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About discharge

Once you are well enough, you will be discharged from hospital – this simply means that the doctors and nurses feel that you no longer need to stay in hospital, and will be able to cope at home.

Many hospital discharges are straight forward and require little or no change to the patient’s lifestyle, home environment and care needs. However, some patients may go through significant changes after an accident or period of illness, and may require additional help once they leave hospital.

Why do we plan discharges early?

Staying in hospital for longer than is necessary can increase your risk of infection and reduce your independence, making your recovery period longer. This is why we need to plan your discharge either before you are admitted or within 24 hours of admission. Our aim is to get you fit enough to go home as soon as possible so that you can recover sooner.

When you are admitted to hospital you will be given an expected date of discharge (EDD) which will be reviewed according to your needs and wellbeing. We will involve you and your family/carer as much as possible when planning your discharge.

Before your discharge we will consider:

  • what your needs are before admission
  • possible changes to your needs following admission, and the level of recovery we expect you to achieve
  • your home environment (for example, stairs within the property, the location of the bedroom and toilet, and so on)
  • any equipment or home adaptation needs
  • social care needs
  • need and eligibility for care packages, continued nursing care and/or other services
  • changes in medications and/or how they are given
  • transport needs
  • any vulnerability, including age, frailty, terminal illness, learning disability and mental health problems.
  • infection control issues.

What are discharge coordinators?

The role of a discharge coordinator is to facilitate the discharge process, particularly when it comes to more complex cases. The role of a discharge coordinator can vary depending on their particular speciality and/or the wards they cover.

It is important to remember that all staff, patients and their families/carers play a part in ensuring a smooth and efficient discharge. If you have any questions or concerns about discharge, please speak to your nurse.

What will happen on the day of discharge?

On the day of discharge you will be asked to have breakfast and be ready to leave the ward soon after. The trust standard is for patients to leave the ward by 11am if possible to help accommodate patients waiting for admission. If you are waiting for blood results, x-ray results or other interventions, your discharge may happen later on in the day. However, it is still important that you are ready to leave in the morning, as you will normally be transferred from the ward to the departure lounge, providing you are well enough.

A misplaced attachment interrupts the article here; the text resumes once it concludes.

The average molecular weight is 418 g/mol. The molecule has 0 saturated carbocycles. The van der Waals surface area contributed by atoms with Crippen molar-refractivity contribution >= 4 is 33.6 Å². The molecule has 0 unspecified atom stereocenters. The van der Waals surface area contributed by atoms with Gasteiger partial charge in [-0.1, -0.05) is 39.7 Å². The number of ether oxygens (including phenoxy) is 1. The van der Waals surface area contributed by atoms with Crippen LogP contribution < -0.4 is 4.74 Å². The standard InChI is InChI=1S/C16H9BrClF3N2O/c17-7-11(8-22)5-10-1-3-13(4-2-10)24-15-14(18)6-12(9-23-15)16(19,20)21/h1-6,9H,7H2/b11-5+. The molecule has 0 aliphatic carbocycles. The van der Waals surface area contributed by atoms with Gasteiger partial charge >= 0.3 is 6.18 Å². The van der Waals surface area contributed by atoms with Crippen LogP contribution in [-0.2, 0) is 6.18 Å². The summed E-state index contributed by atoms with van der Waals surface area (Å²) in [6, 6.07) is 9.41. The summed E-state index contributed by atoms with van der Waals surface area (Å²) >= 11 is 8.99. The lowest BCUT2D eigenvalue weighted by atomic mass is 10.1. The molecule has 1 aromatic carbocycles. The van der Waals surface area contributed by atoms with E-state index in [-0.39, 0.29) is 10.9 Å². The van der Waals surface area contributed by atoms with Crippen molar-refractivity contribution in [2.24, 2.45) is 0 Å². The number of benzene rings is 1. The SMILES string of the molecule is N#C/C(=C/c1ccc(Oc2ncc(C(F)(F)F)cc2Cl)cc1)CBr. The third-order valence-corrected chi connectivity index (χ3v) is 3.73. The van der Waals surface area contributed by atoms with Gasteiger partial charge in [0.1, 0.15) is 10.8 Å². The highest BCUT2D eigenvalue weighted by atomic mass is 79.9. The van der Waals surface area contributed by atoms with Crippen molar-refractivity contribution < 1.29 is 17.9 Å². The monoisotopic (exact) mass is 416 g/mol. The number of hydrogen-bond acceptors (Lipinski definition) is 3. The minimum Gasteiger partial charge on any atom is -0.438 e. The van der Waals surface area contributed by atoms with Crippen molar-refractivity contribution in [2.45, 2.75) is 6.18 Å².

The discharge lounge is located on level two of the main hospital within Queensway Day Hospital. It is staffed throughout the day with nurses and carers to look after you during the last few hours of your stay in hospital. The discharge lounge also provides a nice environment for you to wait for medications, family, a taxi or (if appropriate) hospital transport. If you wish to find out more about the discharge lounge, please ask a member of staff.

Your medicines

If you will be continuing to take medications that you have brought with you from home, these will be returned to you just before you leave the ward.

If you attended a pre-admission assessment you may also have been asked to purchase some over-the-counter pain relief or other medications in preparation for your discharge.

In some cases you will need new medications to take home. These should be signed off by a doctor and checked by a pharmacist the day before your discharge date. If this does not happen, please speak to your ward team, as the late arrival of your medicines may delay your discharge.